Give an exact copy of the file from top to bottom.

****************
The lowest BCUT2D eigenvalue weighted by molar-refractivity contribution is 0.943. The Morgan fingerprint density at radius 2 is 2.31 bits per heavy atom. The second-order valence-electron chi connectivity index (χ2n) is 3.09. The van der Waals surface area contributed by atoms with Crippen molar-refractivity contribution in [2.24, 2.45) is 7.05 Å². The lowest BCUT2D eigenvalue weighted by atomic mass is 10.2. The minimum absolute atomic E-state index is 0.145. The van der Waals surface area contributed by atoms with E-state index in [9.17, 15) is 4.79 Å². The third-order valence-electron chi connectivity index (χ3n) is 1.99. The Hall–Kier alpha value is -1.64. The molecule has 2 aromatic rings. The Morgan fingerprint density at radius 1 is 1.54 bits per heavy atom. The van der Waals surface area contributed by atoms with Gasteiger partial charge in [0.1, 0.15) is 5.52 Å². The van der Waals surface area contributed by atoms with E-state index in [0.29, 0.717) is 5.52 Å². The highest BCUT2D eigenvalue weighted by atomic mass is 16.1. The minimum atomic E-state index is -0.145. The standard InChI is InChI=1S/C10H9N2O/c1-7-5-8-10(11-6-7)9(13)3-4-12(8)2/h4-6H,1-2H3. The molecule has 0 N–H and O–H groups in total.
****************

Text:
The lowest BCUT2D eigenvalue weighted by molar-refractivity contribution is 0.943. The Morgan fingerprint density at radius 2 is 2.31 bits per heavy atom. The second-order valence-electron chi connectivity index (χ2n) is 3.09. The van der Waals surface area contributed by atoms with Crippen molar-refractivity contribution in [2.24, 2.45) is 7.05 Å². The lowest BCUT2D eigenvalue weighted by atomic mass is 10.2. The minimum absolute atomic E-state index is 0.145. The van der Waals surface area contributed by atoms with E-state index in [9.17, 15) is 4.79 Å². The third-order valence-electron chi connectivity index (χ3n) is 1.99. The Hall–Kier alpha value is -1.64. The molecule has 2 aromatic rings. The Morgan fingerprint density at radius 1 is 1.54 bits per heavy atom. The van der Waals surface area contributed by atoms with Gasteiger partial charge in [0.1, 0.15) is 5.52 Å². The van der Waals surface area contributed by atoms with E-state index in [0.29, 0.717) is 5.52 Å². The highest BCUT2D eigenvalue weighted by atomic mass is 16.1. The minimum atomic E-state index is -0.145. The standard InChI is InChI=1S/C10H9N2O/c1-7-5-8-10(11-6-7)9(13)3-4-12(8)2/h4-6H,1-2H3. The molecule has 0 N–H and O–H groups in total.